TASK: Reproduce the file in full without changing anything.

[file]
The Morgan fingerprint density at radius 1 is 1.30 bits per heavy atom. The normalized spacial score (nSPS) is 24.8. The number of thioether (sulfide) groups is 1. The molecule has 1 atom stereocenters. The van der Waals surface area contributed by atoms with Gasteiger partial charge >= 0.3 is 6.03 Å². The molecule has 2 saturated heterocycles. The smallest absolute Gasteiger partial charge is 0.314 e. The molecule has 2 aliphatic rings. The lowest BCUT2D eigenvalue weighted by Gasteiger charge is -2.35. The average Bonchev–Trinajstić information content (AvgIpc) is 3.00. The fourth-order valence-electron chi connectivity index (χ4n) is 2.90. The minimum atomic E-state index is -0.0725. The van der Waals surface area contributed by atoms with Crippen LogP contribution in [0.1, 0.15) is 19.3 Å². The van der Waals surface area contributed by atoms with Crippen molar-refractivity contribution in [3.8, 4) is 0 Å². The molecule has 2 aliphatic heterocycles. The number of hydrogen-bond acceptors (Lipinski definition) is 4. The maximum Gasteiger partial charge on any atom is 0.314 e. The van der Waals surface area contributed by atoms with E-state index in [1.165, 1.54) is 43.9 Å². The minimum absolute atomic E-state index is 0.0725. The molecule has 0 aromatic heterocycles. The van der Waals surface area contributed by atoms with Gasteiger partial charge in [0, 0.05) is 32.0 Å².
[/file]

The Morgan fingerprint density at radius 1 is 1.30 bits per heavy atom. The normalized spacial score (nSPS) is 24.8. The number of thioether (sulfide) groups is 1. The molecule has 1 atom stereocenters. The van der Waals surface area contributed by atoms with Gasteiger partial charge >= 0.3 is 6.03 Å². The molecule has 2 saturated heterocycles. The smallest absolute Gasteiger partial charge is 0.314 e. The molecule has 2 aliphatic rings. The lowest BCUT2D eigenvalue weighted by Gasteiger charge is -2.35. The average Bonchev–Trinajstić information content (AvgIpc) is 3.00. The fourth-order valence-electron chi connectivity index (χ4n) is 2.90. The minimum atomic E-state index is -0.0725. The van der Waals surface area contributed by atoms with Crippen LogP contribution in [0.1, 0.15) is 19.3 Å². The van der Waals surface area contributed by atoms with Crippen molar-refractivity contribution in [3.8, 4) is 0 Å². The molecule has 2 aliphatic heterocycles. The number of hydrogen-bond acceptors (Lipinski definition) is 4. The maximum Gasteiger partial charge on any atom is 0.314 e. The van der Waals surface area contributed by atoms with E-state index in [1.165, 1.54) is 43.9 Å². The minimum absolute atomic E-state index is 0.0725. The molecule has 0 aromatic heterocycles. The van der Waals surface area contributed by atoms with Gasteiger partial charge in [0, 0.05) is 32.0 Å².